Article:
How does today’s education system prepare young people for a world that is rapidly changing in ways we may not yet fully
comprehend? From COVID-19’s community implications to climate change to technology-driven disruption to work, modern
challenges have global and local consequences, and solving them requires collaboration and new models of leadership.
The diverse team assembled to teach the new Bachelor of Youth and Community Leadership
(BYCL) degree programme at the University of Canterbury (UC) is determined to empower young people in innovative ways,
combining authentic leadership, global awareness and bi-cultural competency with knowledge of how issues and communities
“The BYCL aims to respond to what’s happening in the world right now by equipping students with an education that, while
useful for the changing world of work, will prepare them for the broader challenges facing them now and in the future,”
BYCL lecturer Dr Bernadette Farrell says.
“Young people are increasingly finding their voice as it becomes ever more apparent that their future will be directly
affected by decisions and actions taken today. There are numerous examples of youth leaders acting in the world right
now, from Greta Thunberg and Malala Yousafzai on the global stage to local activists and social entrepreneurs responding
to issues within their community, including students right here within the UC community.”
As the first students start the new degree qualification through UC’s School of Educational Studies and Leadership
, they are also studying subjects from across the university. Core BYCL subjects will take them through self-awareness
as leaders, to leading with others, to leading for change where they will plan and lead a community project.
“There’s a lot of questioning, looking at yourself and what makes you a good leader on a personal level, and then how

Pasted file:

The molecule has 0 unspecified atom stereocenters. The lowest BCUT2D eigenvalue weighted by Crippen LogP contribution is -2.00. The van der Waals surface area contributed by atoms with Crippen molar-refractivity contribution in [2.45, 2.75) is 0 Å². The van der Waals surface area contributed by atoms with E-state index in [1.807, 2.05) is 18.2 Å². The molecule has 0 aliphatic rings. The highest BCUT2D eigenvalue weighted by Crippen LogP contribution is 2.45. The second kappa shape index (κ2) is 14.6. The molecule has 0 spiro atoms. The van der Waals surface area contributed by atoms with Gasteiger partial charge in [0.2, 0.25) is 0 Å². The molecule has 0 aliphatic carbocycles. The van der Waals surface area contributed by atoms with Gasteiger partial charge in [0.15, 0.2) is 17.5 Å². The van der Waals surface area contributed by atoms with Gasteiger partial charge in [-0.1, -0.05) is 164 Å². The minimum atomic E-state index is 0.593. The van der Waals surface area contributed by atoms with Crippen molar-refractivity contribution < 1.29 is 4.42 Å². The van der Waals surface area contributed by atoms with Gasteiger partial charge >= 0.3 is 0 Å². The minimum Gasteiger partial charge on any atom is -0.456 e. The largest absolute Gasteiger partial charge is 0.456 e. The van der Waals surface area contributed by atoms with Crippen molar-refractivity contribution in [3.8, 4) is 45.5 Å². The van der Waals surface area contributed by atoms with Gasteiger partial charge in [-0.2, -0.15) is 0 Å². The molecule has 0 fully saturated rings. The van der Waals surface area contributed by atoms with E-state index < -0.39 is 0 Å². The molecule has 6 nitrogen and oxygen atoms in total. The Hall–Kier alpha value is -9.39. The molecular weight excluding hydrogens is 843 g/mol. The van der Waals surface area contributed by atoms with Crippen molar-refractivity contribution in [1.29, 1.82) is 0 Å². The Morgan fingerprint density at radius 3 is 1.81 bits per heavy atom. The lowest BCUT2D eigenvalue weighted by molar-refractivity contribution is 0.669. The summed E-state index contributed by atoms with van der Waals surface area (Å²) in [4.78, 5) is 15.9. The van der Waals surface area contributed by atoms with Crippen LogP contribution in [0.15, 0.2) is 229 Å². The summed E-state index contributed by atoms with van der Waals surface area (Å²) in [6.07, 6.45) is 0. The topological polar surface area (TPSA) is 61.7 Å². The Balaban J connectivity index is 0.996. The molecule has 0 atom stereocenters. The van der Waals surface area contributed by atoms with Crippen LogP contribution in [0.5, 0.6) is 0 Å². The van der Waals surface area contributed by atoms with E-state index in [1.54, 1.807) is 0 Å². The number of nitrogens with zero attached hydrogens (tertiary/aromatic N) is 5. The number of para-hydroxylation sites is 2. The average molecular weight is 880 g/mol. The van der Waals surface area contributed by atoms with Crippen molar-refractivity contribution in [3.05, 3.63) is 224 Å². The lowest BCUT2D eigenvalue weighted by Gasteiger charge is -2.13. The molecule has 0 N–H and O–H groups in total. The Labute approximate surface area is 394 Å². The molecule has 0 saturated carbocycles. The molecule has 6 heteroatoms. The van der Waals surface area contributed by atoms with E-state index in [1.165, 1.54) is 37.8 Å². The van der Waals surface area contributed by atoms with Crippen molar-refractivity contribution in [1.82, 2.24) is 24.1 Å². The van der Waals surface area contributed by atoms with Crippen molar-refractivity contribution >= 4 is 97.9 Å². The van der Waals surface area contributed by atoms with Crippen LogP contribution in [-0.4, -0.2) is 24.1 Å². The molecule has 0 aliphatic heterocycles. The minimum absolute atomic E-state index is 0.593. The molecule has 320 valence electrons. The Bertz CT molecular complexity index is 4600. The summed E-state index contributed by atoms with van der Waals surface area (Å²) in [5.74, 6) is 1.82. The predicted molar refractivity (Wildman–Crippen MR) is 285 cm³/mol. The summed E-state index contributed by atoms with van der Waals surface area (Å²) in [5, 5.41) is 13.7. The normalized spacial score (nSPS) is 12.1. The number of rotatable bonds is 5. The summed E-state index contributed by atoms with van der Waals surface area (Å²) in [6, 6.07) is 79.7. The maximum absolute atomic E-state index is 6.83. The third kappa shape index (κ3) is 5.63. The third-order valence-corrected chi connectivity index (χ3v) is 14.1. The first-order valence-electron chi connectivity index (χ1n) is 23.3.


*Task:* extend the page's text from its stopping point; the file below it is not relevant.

that translates when you go out into the world and interact with different communities,” BYCL lecturer Dr Mahdis
“I focus on social justice issues. A lot of my work is on intersectionality – what are the barriers in society that keep
people from thriving or gaining access to justice or resources? How do different markers of identity, such as class,
gender, race and ability, impact that? We need to be aware of those structural issues to create healthy, thriving
communities and people.”
Students will choose the issues they feel passionate about, be they local, global, environmental, humanitarian or social
justice, she says.
Young people themselves provided the inspiration for the new BYCL degree.
“The Student Volunteer Army (SVA) was a grassroots reaction by hundreds of students who mobilised across Christchurch to
help out after the earthquakes,” programme leader Dr Christoph Teschers says.
“UC then created the CHCH 101 course, which is open to all UC students and awards them academic credits for community
engagement projects, recognising the important personal development that takes place through service learning.”
UC also added community engagement to the graduate profile
– a set of attributes all UC students should graduate with, which includes global awareness, bicultural competence and
community engagement, alongside academic achievement and employability.
Dr Teschers makes the distinction between business leaders, and youth and community leaders.
“In the corporate environment, leaders are often seen as being at the helm – people appointed to a position, whereas in
the BYCL we are focusing on what it means to lead within a community, which often means to lead from behind, to lead
from within, and to draw people along, instead of making sure they follow.”
While new and unique, the BYCL degree is in some ways a return to familiar values.
“There’s a long tradition in education that advocates the university as a space for exploring, for resistance, for
coming together in dialogue – where students can learn democratic dispositions such as listening, tolerance,
questioning, critical thinking, self-reflection and debate,” Dr Farrell says.
“The BYCL is a degree that embraces all these characteristics that are so vital in the world right now.”The Bachelor of Youth and Community Leadership team:
· Programme leader Dr Christoph Teschers
specialises in people’s well-being, the philosophy of the art of living and educational theory and practice.
· Dr Mahdis Azarmandi
is a peace and conflict studies expert, whose work has previously focused on anti-racism as a social justice movement.
· Dr Bernadette Farrell
has worked in student engagement, participation and leadership in Ireland, Kosovo and across Europe, specialising in
the inclusion of marginalised voices.
· Post-doctoral fellow Dr Hillary Dutton
is inspired by youth development and mentorship, and brings research and data support to the programme.